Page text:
United Kingdom

[GB] Ofcom Study on Audience Attitudes Towards TV Content

IRIS 2024-1:1/18

Alexandros K. Antoniou

University of Essex

Ofcom, the UK’s communications regulator, released a comprehensive study examining viewers’ attitudes to violent and sexual content on TV and their expectations about content they watch on linear and on-demand services. Conducted as part of Ofcom’s ongoing efforts to discern evolving viewer attitudes towards harm and offences, as well as preferences and tolerances among viewers, this latest study was designed to enhance the regulator’s understanding of viewers’ experiences with audiovisual content and the various factors that shape their standards of acceptability.

1. Modernisation of TV portrayals of sex

In Ofcom’s study on audience attitudes toward sex and violence on television, viewers observed a relatively high level of sexual content but expressed a collective sentiment of improvement and modernisation in the portrayal of sex and sexual relationships. This shift is characterised by a diminished presence of gender stereotyping, the absence of objectification of women, and a move away from uncritical depictions of exploitative relationships.

Participants noted a decrease in the portrayal of intimate scenes from an exclusively male perspective, emphasising a more inclusive approach. Audiences recognised a heightened focus on consent in sexual relationships and the empowerment of female characters. Notably, parents highlighted television’s role in offering positive role models, citing characters like Connell from the BBC drama Normal People.

2. Positive shifts in nudity and sexual content

Regarding nudity and sexual content, viewers noted a positive transformation, with programmes now reflecting more body-positive and inclusive attitudes. Participants praised television’s role in raising awareness of medical issues and fostering openness about potentially sensitive health concerns. By understanding these changes, broadcasters can align their content with audience expectations while respecting freedom of expression.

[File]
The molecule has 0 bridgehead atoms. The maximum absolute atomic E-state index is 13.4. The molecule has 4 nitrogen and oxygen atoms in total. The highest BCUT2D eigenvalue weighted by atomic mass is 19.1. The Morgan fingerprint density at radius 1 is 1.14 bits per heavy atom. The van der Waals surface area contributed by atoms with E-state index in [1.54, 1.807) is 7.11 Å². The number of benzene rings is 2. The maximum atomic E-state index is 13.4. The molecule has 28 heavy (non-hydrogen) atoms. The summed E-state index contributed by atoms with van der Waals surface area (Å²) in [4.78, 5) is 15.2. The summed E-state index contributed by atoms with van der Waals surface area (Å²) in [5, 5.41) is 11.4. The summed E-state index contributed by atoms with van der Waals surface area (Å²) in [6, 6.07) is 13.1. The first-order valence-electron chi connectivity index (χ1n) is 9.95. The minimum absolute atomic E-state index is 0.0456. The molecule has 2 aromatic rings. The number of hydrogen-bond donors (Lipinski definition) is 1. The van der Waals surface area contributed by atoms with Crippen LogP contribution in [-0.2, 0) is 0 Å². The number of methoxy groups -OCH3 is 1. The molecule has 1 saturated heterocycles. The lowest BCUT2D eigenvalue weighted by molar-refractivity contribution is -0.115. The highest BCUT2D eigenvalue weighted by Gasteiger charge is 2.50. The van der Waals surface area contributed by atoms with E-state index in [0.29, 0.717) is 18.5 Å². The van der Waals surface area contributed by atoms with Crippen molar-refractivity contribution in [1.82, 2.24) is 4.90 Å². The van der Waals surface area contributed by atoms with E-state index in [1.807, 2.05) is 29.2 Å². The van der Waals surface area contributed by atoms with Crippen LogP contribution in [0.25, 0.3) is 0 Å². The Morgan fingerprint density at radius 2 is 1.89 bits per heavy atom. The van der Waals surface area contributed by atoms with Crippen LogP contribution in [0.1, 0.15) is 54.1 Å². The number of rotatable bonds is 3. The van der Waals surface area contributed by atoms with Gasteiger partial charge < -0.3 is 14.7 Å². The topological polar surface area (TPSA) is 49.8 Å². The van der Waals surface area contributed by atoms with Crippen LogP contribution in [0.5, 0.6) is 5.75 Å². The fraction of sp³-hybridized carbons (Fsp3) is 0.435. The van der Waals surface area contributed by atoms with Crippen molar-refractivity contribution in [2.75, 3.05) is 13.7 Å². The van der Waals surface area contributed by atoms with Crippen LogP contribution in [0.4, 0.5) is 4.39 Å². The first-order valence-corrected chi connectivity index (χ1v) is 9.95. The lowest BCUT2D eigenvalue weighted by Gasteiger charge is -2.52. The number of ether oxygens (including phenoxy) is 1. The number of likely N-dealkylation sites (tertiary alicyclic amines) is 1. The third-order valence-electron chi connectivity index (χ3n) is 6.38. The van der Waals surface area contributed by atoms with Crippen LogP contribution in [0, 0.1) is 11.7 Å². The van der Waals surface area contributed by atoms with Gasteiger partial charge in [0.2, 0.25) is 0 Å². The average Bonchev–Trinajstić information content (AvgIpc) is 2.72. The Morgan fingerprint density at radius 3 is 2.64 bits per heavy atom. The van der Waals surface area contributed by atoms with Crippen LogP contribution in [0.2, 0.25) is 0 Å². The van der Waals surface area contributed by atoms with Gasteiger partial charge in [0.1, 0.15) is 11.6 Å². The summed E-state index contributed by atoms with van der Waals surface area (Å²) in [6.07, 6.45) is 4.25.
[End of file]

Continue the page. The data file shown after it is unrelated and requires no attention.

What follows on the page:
3. Redefining norms: the rise of realistic violence on TV

Viewers expressed a perception of intensified violence on television, with graphic and realistic violent content considered the “norm” post-watershed (i.e. the time when TV programmes that might be unsuitable for children can be broadcast. Under the Ofcom Broadcasting Code, the watershed begins at 9 p.m. and material unsuitable for children should not, in general, be shown before 9 p.m. or after 5.30 a.m.). This shift was attributed to societal changes and evolving audience preferences, possibly influenced by the competition with more graphic content on streaming services. Citing examples from popular shows like Game of Thrones, viewers found realistic depictions of violence “more immersive, exciting, and powerful” compared to “staged” depictions of the past. Modern portrayals of violence were acknowledged for showcasing the negative consequences of such actions.

4. Concerns and safeguards: navigating the watershed

The study revealed that concerns about TV content primarily revolve around protecting children. Participants emphasised the significance of the 9 p.m. watershed and the importance of warnings to guide viewer choices. However, the effectiveness of the watershed as a parental control has diminished with the advent of on-demand viewing.

5. On-demand services and changing viewing habits

In response to changing viewing habits, Ofcom conducted a further study to explore audience expectations from different content on TV and on-demand services. Viewers perceived a distinction between live broadcast TV and subscription on-demand services (e.g., Netflix and Amazon Prime) but did not separate broadcaster on-demand services (e.g. BBC iPlayer and ITVx) from live broadcast TV in the same way. Subscription streaming services were acknowledged for offering “edgier” content (e.g., Amazon Prime’s The Boys), reflecting changing expectations as viewers actively select their content. Some confusion emerged over the extent of regulation covering different services, with misconceptions about the Broadcasting Code’s applicability to all broadcaster on-demand services.

6. Adapting regulation to evolving perspectives

The findings from these studies will guide future approaches to regulation, ensuring it aligns with the dynamic concerns of the public. Moreover, these recent insights will aid broadcasters in creating diverse content that meets audience expectations while respecting editorial freedom.


This article has been published in IRIS Legal Observations of the European Audiovisual Observatory.